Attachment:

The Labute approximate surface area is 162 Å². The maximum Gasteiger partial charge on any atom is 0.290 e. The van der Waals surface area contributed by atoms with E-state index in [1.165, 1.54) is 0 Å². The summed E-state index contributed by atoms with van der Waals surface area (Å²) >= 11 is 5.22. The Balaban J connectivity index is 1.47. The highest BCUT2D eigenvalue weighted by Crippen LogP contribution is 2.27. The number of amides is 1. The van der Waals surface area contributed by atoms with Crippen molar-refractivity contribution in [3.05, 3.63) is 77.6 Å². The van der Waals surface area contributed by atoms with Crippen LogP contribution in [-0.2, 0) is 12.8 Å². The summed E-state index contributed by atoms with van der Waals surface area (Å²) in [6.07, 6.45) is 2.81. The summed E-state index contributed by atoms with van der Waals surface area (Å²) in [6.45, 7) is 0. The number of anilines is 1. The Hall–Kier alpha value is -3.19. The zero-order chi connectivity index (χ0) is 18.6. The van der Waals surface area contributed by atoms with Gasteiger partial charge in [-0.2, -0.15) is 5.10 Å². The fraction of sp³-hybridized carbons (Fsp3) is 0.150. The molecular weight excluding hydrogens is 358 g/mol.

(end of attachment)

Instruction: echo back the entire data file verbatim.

The Labute approximate surface area is 162 Å². The maximum Gasteiger partial charge on any atom is 0.290 e. The van der Waals surface area contributed by atoms with E-state index in [1.165, 1.54) is 0 Å². The summed E-state index contributed by atoms with van der Waals surface area (Å²) >= 11 is 5.22. The Balaban J connectivity index is 1.47. The highest BCUT2D eigenvalue weighted by Crippen LogP contribution is 2.27. The number of amides is 1. The van der Waals surface area contributed by atoms with Crippen molar-refractivity contribution in [3.05, 3.63) is 77.6 Å². The van der Waals surface area contributed by atoms with Crippen LogP contribution in [-0.2, 0) is 12.8 Å². The summed E-state index contributed by atoms with van der Waals surface area (Å²) in [6.07, 6.45) is 2.81. The summed E-state index contributed by atoms with van der Waals surface area (Å²) in [6.45, 7) is 0. The number of anilines is 1. The Hall–Kier alpha value is -3.19. The zero-order chi connectivity index (χ0) is 18.6. The van der Waals surface area contributed by atoms with Gasteiger partial charge in [-0.2, -0.15) is 5.10 Å². The fraction of sp³-hybridized carbons (Fsp3) is 0.150. The molecular weight excluding hydrogens is 358 g/mol.